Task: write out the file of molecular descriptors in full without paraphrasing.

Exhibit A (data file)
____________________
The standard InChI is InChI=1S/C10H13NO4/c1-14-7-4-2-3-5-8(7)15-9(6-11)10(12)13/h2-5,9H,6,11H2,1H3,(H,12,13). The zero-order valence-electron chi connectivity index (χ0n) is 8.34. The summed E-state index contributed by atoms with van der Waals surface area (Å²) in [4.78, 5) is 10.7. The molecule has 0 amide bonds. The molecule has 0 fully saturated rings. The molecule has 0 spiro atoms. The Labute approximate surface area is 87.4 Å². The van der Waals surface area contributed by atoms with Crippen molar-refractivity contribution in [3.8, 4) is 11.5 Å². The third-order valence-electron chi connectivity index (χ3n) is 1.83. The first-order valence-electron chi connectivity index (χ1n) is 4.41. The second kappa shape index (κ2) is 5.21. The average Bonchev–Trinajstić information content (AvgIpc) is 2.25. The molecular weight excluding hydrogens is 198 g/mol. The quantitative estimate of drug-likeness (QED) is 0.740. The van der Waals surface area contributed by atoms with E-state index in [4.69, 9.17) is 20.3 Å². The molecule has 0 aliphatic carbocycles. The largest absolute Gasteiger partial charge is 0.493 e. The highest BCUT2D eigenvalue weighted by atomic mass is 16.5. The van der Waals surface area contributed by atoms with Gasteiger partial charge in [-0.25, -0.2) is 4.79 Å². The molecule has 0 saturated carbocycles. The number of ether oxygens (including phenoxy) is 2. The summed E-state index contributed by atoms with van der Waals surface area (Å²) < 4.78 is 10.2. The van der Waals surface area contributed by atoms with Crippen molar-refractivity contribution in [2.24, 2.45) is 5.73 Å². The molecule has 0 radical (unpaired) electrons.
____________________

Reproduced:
The standard InChI is InChI=1S/C10H13NO4/c1-14-7-4-2-3-5-8(7)15-9(6-11)10(12)13/h2-5,9H,6,11H2,1H3,(H,12,13). The zero-order valence-electron chi connectivity index (χ0n) is 8.34. The summed E-state index contributed by atoms with van der Waals surface area (Å²) in [4.78, 5) is 10.7. The molecule has 0 amide bonds. The molecule has 0 fully saturated rings. The molecule has 0 spiro atoms. The Labute approximate surface area is 87.4 Å². The van der Waals surface area contributed by atoms with Crippen molar-refractivity contribution in [3.8, 4) is 11.5 Å². The third-order valence-electron chi connectivity index (χ3n) is 1.83. The first-order valence-electron chi connectivity index (χ1n) is 4.41. The second kappa shape index (κ2) is 5.21. The average Bonchev–Trinajstić information content (AvgIpc) is 2.25. The molecular weight excluding hydrogens is 198 g/mol. The quantitative estimate of drug-likeness (QED) is 0.740. The van der Waals surface area contributed by atoms with E-state index in [4.69, 9.17) is 20.3 Å². The molecule has 0 aliphatic carbocycles. The largest absolute Gasteiger partial charge is 0.493 e. The highest BCUT2D eigenvalue weighted by atomic mass is 16.5. The van der Waals surface area contributed by atoms with Gasteiger partial charge in [-0.25, -0.2) is 4.79 Å². The molecule has 0 saturated carbocycles. The number of ether oxygens (including phenoxy) is 2. The summed E-state index contributed by atoms with van der Waals surface area (Å²) < 4.78 is 10.2. The van der Waals surface area contributed by atoms with Crippen molar-refractivity contribution in [2.24, 2.45) is 5.73 Å². The molecule has 0 radical (unpaired) electrons.